David noted that the sawdust is superior to woodchips as a compost amendment for the following reasons:

  1. Because of smaller particle size, sawdust degrades faster than woodchips. This will yield earlier results for the project.
  2. A large amount of sawdust is currently available. The time spent hauling sawdust would yield far more compost amendment than the same time spent chipping, again speeding up results.
  3. Energy would be added to our farm instead of recycled.
  4. Sawdust has superior odor absorption, a factor since we plan to use slaughterhouse wastes.

In anticipation of acceptance of this modificaiton to the grant, we borrowed a dump truck, drove our tractor with loader the ten miles to the sawdust pile mentioned and "practiced" hauling a load. It was much more time consuming than anticipated due mostly to the mud surrounding the pile. The sawdust was wet and also difficult to unload, requiring quite a bit of manual labor.

Our conclusion, that the whole process would work much better in dry weather, was confirmed by an acquaintance who averred he was doing the same thing (with dry sawdust in New Mexico) and getting along fine. However, we need the sawdust now while we are butchering and usually have more spare time.

[Editor's note: The project was ended at this point due to new business opportunities that didn't allow time to continue.]

We still have great belief in composting with sawdust.

Participation Summary
2 Farmers participating in research

Educational & Outreach Activities

Participation Summary:

Education/outreach description:

We will measure the success of our promotion and education of town folk by the turn-out and feedback at an autumn "Leaf Day" where people are invited to bring their yard wastes in exchange for a cup of cider and a farm tour.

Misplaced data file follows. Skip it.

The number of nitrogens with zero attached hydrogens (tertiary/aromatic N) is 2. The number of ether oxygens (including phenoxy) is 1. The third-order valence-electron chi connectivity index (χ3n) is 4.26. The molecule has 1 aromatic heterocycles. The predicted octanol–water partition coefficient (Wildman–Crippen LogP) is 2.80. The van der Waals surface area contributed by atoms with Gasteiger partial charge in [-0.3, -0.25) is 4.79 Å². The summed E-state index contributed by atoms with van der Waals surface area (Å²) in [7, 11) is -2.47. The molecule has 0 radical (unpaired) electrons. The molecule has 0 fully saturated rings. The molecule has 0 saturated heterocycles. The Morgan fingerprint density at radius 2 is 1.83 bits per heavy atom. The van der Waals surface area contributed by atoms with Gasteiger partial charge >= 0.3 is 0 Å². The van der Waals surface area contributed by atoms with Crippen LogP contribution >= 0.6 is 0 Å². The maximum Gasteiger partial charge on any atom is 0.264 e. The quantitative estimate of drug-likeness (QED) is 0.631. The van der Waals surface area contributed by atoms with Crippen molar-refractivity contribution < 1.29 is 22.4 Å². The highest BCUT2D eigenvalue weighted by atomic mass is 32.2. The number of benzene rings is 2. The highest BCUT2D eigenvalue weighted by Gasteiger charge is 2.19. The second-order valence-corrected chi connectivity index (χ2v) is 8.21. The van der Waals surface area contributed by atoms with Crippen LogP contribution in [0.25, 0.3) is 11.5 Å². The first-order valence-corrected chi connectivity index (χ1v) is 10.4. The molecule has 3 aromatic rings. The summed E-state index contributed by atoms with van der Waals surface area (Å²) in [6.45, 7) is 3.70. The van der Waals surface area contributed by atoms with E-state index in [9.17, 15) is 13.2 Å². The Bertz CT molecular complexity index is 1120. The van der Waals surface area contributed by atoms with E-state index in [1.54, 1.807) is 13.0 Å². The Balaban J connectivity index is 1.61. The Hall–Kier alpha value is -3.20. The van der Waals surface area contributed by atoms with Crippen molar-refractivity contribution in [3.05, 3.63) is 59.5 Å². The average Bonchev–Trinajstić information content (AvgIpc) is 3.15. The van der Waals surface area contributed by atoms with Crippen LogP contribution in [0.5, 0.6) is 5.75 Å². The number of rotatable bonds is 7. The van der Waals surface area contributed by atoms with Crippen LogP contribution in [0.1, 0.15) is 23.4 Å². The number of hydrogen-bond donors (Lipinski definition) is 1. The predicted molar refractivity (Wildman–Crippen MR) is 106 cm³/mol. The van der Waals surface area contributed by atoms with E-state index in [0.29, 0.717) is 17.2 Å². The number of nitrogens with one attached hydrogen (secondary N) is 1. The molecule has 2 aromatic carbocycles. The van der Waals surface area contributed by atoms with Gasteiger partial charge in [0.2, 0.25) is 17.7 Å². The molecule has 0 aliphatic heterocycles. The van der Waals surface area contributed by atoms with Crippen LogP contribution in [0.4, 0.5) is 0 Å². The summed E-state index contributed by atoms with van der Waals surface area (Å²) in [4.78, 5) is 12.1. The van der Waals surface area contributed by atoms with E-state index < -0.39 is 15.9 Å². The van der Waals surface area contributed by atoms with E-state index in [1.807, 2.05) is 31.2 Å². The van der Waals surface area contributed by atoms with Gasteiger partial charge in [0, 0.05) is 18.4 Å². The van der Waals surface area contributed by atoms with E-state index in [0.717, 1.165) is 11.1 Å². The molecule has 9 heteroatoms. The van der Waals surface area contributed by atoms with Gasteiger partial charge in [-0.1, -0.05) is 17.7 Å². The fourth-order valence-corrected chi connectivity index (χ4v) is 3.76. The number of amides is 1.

Schafer Edinburg Farms has hosted eight grazing schools and 380 participants since 1990. Because of our speaking and writing (the New Farm, May/June 1992 cover article, various Stockman/Grass Farmer articles) we receive visits from people from all over the country who are interested in our farm. Local college classes visit regularly; classes from California are expected in 1993. The Missouri Sustainable Ag Society plans to use our farm as a demonstration farm. Just this past month, August 1992, High School Vo-Ag teachers, Department of Conservation personnel, Kansas Rural Center members, a grazing school class of 60 producers, and separate farm familes have visited out farm. We encourage visitors and receive many. We have a deep commitment to sustainable agriculture and sharing ideas about sustainble practices. Our outreach will be far ranging.


Also David's writings in agricultural periodicals will discuss our findings. A final paper and slide presentation will be prepared and presented to the Green Hills Farm Project, a grassroots group of producers interested in building healthy communities through sustainable livestock production, as well as other groups. A "Leaf Day," mentioned above will reach town folk. Outreach will continue beyond the term of the grant through writings, farm tours, grazing schools and other visitors.

Any opinions, findings, conclusions, or recommendations expressed in this publication are those of the author(s) and do not necessarily reflect the view of the U.S. Department of Agriculture or SARE.